• Processed foods alter your sense of taste. Brush your teeth with olive oil instead of toothpaste: this Ayurvedic procedure detoxifies the mouth. (No fluoride?)
  • Avoid processed salt and use natural unprocessed salt such as Himalayan or Celtic salt that contains more than 90 minerals. (How much of each? Surely not enough to matter.)
  • The autonomic nervous system shifts back and forth from sympathetic to parasympathetic dominance, which require different foods. One likes meat and fat, the other needs more plant foods. Your body will tell you which you need more of.
  • There are daily and seasonal cleansing cycles and building cycles, each requiring different nutrients: animal foods build, plant foods cleanse.
  • Our needs depend on our heredity. If your ancestors were Vikings or Eskimos, you will need to eat lots of fish.
  • Avoid vegetable and cooking oils. Polyunsaturated fats are bad because they are chemically mutilated. 50% of the fat in our diet should be saturated.
  • Don’t test your blood cholesterol. Testing is pointless and potentially harmful. Old people with high cholesterol are healthier and live longer.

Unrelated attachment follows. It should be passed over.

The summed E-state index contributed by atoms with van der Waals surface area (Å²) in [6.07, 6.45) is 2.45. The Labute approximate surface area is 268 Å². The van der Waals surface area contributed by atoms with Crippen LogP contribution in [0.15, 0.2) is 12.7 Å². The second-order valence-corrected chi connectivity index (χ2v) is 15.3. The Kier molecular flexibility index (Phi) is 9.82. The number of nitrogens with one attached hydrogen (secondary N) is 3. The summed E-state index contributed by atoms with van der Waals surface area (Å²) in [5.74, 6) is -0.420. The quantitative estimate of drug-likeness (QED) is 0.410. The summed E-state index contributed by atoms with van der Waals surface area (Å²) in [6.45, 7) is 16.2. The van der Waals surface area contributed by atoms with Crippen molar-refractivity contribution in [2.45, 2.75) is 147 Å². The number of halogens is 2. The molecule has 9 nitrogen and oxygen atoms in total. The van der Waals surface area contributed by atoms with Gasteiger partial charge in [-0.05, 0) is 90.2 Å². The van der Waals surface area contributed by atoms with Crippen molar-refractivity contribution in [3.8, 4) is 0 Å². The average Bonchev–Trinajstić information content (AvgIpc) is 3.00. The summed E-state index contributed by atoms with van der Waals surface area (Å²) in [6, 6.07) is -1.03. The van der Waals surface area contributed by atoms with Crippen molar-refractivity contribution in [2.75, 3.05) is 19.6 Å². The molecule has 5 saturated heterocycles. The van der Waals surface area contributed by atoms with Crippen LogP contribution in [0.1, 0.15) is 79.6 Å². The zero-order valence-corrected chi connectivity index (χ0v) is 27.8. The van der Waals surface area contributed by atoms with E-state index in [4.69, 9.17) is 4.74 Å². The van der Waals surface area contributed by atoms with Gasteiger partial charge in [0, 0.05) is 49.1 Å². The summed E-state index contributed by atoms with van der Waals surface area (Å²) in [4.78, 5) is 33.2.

• Eating cholesterol-rich foods is essential to produce enough vitamin D.
  • Vitamin D deficiency causes cancer, diabetes, heart disease, mental illness, autoimmune illness, obesity, bone and muscle disease, high blood pressure, chronic pain, poor immunity and susceptibility to infections.
  • Instead of cholesterol, test CRP and insulin levels.
  • Our soils are worn out. We would have to eat 2 kilos of apples today to provide the nutrition one apple used to give us.
  • Using volcanic rock dust in organic gardening improves nutrition, and if used on a global scale, it would enable the soil to absorb enough excess atmospheric carbon to stabilize global climate change.
  • The alarming growth of degenerative disease in our modern populations to a large degree is due to relentlessly decreasing levels of minerals in our food.
  • Black elderberry is one of the most powerful anti-viral remedies known to man.
  • Meat, fish, nuts, oily seeds are easier to digest than other foods.

GAPS diet and lead contamination

Bones are known to sequester the heavy metal lead, contamination with which is widespread throughout the modern environment.

Such sequestered lead can then be mobilised from the bones.

Researchers therefore hypothesised that bone broth might carry a risk of being contaminated with lead.

A small, blinded, controlled study of lead concentrations in three different types of organic chicken broth showed that such broths do indeed contain several times the lead concentration of the water with which the broth is made. In particular, broth made from skin and cartilage taken off the bone once the chicken had been cooked with the bones in situ, and chicken-bone broth, were both found to have markedly high lead concentrations, of 9.5 and 7.01 μg L(-1), respectively (compared with a control value for tap water treated in the same way of 0.89 μg L(-1)).